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Look Back into the First Major Cyberattack: The Morris Worm
Thirty years ago, the Morris worm, dubbed as the first major cyberattack, was unleashed into the wild, crashing or slowing to a crawl 10% or 6,000 of the 60,000 computers then connected to the “Internet”.
What Is Morris Worm?
Morris worm is named after its creator Robert Tappan Morris. A worm, meanwhile, refers to a type of malicious software (malware) that has the ability to spread itself within networks without user interaction.
Courtdocuments showed that Morris, then a first-year graduate student at Cornell University's computer science Ph.D. program, released the worm on November 2, 1988 through a computer at the Massachusetts Institute of Technology (MIT), which Morris hacked using a Cornell University's computer.
Morris worm was released into the wild a year before the world wide web came into existence. The term “Internet” then referred to a U.S. computer network, composed of connected computers from prestigious colleges, research centers, governmental and military agencies.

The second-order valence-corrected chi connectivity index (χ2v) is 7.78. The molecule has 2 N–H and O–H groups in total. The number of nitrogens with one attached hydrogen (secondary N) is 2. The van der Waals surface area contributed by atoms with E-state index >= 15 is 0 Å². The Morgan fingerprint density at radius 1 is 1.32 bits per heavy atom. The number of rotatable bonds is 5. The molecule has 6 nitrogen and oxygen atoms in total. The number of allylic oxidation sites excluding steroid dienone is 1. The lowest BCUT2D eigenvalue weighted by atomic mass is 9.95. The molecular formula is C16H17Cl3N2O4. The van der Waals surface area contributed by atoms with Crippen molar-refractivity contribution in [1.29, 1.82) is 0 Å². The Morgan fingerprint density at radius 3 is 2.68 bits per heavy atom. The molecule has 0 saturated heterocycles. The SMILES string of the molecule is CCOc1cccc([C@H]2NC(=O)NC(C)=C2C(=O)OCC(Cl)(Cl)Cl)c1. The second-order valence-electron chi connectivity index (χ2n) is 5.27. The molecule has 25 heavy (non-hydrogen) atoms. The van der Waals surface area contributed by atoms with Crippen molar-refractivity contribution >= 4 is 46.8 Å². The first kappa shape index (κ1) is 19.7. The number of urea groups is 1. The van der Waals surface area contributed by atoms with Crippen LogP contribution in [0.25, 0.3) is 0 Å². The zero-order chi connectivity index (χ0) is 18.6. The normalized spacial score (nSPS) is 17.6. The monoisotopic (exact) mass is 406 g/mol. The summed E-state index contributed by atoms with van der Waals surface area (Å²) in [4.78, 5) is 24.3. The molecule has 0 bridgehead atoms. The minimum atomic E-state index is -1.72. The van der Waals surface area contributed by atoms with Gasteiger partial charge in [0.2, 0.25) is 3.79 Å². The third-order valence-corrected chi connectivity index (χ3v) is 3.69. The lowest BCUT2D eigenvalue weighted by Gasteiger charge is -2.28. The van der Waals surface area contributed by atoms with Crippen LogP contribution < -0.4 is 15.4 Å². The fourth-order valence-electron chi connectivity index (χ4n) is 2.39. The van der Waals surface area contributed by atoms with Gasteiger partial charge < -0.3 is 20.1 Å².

In less than 24 hours on November 2, 1988, Morris worm infected the computers of institutions, including Harvard, Princeton, Stanford, Johns Hopkins, National Aeronautics and Space Administration (NASA) and the Lawrence Livermore National Laboratory.
While the worm didn’t destroy or damage files, infected computers slowed to a crawl or ceased functioning and emails were delayed for days. The estimated cost of dealing with the Morris worm at each installation ranged from $200 to over $53,000.
The worm infected computers running a specific version of the Unix operating system in 4 ways:
First, via a security vulnerability in “SEND MAIL”, a computer program that transfers and receives electronic mail;
Second, via a security vulnerability in the "finger demon", a computer program that allows extraction of limited information about the users of another computer;
Third, via "trusted hosts" feature that allows a user with certain privileges on one computer to have equivalent privileges on another computer without using a password; and
Fourth, via a program that guesses passwords using various combinations of letters tried out in rapid succession, hoping that one will be an authorized user's password. When the correct password is entered, the intruder is allowed whatever level of activity that the user is authorized to perform.
Morris designed the worm to stay hidden. The worm was designed in such a way that it won’t copy itself onto a computer that already had a copy. The worm was also designed in such a way that it would be killed when a computer was shut down.
Consequences of the Morris Worm
For unleashing the worm into the wild, Morris became the first person convicted for violating the U.S. Computer Fraud and Abuse Act, which outlaws unauthorized access to protected computers. He was sentenced to 3 years of probation, 400 hours of community service, a fine of $10,050 and the costs of his supervision.